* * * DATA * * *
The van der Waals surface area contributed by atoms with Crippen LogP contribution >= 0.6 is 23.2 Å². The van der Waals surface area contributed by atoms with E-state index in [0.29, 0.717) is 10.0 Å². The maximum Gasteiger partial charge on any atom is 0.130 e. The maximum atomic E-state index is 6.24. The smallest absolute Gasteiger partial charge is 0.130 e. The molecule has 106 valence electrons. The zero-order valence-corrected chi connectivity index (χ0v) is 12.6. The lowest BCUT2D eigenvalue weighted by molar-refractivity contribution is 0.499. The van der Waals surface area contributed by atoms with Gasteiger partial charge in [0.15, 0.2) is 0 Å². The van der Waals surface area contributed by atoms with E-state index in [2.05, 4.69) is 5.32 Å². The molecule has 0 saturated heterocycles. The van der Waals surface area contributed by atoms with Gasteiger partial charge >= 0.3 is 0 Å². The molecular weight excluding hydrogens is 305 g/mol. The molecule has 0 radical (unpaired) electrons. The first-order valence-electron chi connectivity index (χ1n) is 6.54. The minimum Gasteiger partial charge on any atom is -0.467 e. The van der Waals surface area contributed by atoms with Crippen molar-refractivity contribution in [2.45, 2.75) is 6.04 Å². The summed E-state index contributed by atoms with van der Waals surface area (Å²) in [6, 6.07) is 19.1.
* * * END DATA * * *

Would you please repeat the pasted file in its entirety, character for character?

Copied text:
The van der Waals surface area contributed by atoms with Crippen LogP contribution >= 0.6 is 23.2 Å². The van der Waals surface area contributed by atoms with E-state index in [0.29, 0.717) is 10.0 Å². The maximum Gasteiger partial charge on any atom is 0.130 e. The maximum atomic E-state index is 6.24. The smallest absolute Gasteiger partial charge is 0.130 e. The molecule has 106 valence electrons. The zero-order valence-corrected chi connectivity index (χ0v) is 12.6. The lowest BCUT2D eigenvalue weighted by molar-refractivity contribution is 0.499. The van der Waals surface area contributed by atoms with Gasteiger partial charge in [0.15, 0.2) is 0 Å². The van der Waals surface area contributed by atoms with E-state index in [2.05, 4.69) is 5.32 Å². The molecule has 0 saturated heterocycles. The van der Waals surface area contributed by atoms with Gasteiger partial charge >= 0.3 is 0 Å². The molecular weight excluding hydrogens is 305 g/mol. The molecule has 0 radical (unpaired) electrons. The first-order valence-electron chi connectivity index (χ1n) is 6.54. The minimum Gasteiger partial charge on any atom is -0.467 e. The van der Waals surface area contributed by atoms with Crippen molar-refractivity contribution in [2.45, 2.75) is 6.04 Å². The summed E-state index contributed by atoms with van der Waals surface area (Å²) in [6, 6.07) is 19.1.